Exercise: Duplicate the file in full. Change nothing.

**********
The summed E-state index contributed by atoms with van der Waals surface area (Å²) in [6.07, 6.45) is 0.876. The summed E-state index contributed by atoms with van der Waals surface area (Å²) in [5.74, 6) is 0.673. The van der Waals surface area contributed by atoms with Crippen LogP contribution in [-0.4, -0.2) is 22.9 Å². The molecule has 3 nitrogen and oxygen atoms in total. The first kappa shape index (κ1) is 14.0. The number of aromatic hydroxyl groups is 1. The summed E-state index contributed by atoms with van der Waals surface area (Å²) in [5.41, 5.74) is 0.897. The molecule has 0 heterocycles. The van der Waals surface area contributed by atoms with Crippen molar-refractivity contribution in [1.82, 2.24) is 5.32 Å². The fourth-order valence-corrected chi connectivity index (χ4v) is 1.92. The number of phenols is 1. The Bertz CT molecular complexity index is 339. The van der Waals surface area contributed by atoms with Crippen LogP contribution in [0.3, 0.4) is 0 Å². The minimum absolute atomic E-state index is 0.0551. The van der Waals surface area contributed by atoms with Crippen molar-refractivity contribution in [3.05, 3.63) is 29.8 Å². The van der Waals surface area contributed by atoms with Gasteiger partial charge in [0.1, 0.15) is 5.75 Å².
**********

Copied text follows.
The summed E-state index contributed by atoms with van der Waals surface area (Å²) in [6.07, 6.45) is 0.876. The summed E-state index contributed by atoms with van der Waals surface area (Å²) in [5.74, 6) is 0.673. The van der Waals surface area contributed by atoms with Crippen LogP contribution in [-0.4, -0.2) is 22.9 Å². The molecule has 3 nitrogen and oxygen atoms in total. The first kappa shape index (κ1) is 14.0. The number of aromatic hydroxyl groups is 1. The summed E-state index contributed by atoms with van der Waals surface area (Å²) in [5.41, 5.74) is 0.897. The molecule has 0 heterocycles. The van der Waals surface area contributed by atoms with Crippen molar-refractivity contribution in [1.82, 2.24) is 5.32 Å². The fourth-order valence-corrected chi connectivity index (χ4v) is 1.92. The number of phenols is 1. The Bertz CT molecular complexity index is 339. The van der Waals surface area contributed by atoms with Crippen LogP contribution in [0.3, 0.4) is 0 Å². The minimum absolute atomic E-state index is 0.0551. The van der Waals surface area contributed by atoms with Crippen molar-refractivity contribution in [3.05, 3.63) is 29.8 Å². The van der Waals surface area contributed by atoms with Gasteiger partial charge in [0.1, 0.15) is 5.75 Å².